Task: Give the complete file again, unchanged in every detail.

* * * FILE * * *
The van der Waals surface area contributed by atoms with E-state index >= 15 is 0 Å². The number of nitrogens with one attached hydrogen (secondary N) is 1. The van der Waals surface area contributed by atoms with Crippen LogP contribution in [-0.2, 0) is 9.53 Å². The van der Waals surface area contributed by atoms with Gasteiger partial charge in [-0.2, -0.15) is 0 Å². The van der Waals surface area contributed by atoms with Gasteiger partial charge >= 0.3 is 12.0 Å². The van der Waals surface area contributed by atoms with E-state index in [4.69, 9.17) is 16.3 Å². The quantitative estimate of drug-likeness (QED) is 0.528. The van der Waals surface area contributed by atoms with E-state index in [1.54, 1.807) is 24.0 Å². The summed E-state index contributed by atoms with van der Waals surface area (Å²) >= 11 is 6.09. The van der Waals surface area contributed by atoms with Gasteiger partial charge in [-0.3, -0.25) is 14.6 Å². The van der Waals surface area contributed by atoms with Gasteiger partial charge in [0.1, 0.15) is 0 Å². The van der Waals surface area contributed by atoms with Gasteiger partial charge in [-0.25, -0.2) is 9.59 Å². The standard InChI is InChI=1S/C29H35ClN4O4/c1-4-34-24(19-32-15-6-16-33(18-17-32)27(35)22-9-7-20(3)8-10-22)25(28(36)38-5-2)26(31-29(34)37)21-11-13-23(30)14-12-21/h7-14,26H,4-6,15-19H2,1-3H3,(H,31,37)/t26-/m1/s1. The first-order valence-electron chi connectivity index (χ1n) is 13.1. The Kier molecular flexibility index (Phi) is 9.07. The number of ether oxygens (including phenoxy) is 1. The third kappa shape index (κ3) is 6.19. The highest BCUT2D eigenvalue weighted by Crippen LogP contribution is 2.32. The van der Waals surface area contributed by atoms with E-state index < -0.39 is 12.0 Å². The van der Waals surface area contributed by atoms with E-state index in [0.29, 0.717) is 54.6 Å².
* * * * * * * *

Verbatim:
The van der Waals surface area contributed by atoms with E-state index >= 15 is 0 Å². The number of nitrogens with one attached hydrogen (secondary N) is 1. The van der Waals surface area contributed by atoms with Crippen LogP contribution in [-0.2, 0) is 9.53 Å². The van der Waals surface area contributed by atoms with Gasteiger partial charge in [-0.2, -0.15) is 0 Å². The van der Waals surface area contributed by atoms with Gasteiger partial charge >= 0.3 is 12.0 Å². The van der Waals surface area contributed by atoms with E-state index in [4.69, 9.17) is 16.3 Å². The quantitative estimate of drug-likeness (QED) is 0.528. The van der Waals surface area contributed by atoms with E-state index in [1.54, 1.807) is 24.0 Å². The summed E-state index contributed by atoms with van der Waals surface area (Å²) >= 11 is 6.09. The van der Waals surface area contributed by atoms with Gasteiger partial charge in [-0.3, -0.25) is 14.6 Å². The van der Waals surface area contributed by atoms with Gasteiger partial charge in [0.1, 0.15) is 0 Å². The van der Waals surface area contributed by atoms with Gasteiger partial charge in [-0.25, -0.2) is 9.59 Å². The standard InChI is InChI=1S/C29H35ClN4O4/c1-4-34-24(19-32-15-6-16-33(18-17-32)27(35)22-9-7-20(3)8-10-22)25(28(36)38-5-2)26(31-29(34)37)21-11-13-23(30)14-12-21/h7-14,26H,4-6,15-19H2,1-3H3,(H,31,37)/t26-/m1/s1. The first-order valence-electron chi connectivity index (χ1n) is 13.1. The Kier molecular flexibility index (Phi) is 9.07. The number of ether oxygens (including phenoxy) is 1. The third kappa shape index (κ3) is 6.19. The highest BCUT2D eigenvalue weighted by Crippen LogP contribution is 2.32. The van der Waals surface area contributed by atoms with E-state index < -0.39 is 12.0 Å². The van der Waals surface area contributed by atoms with E-state index in [0.29, 0.717) is 54.6 Å².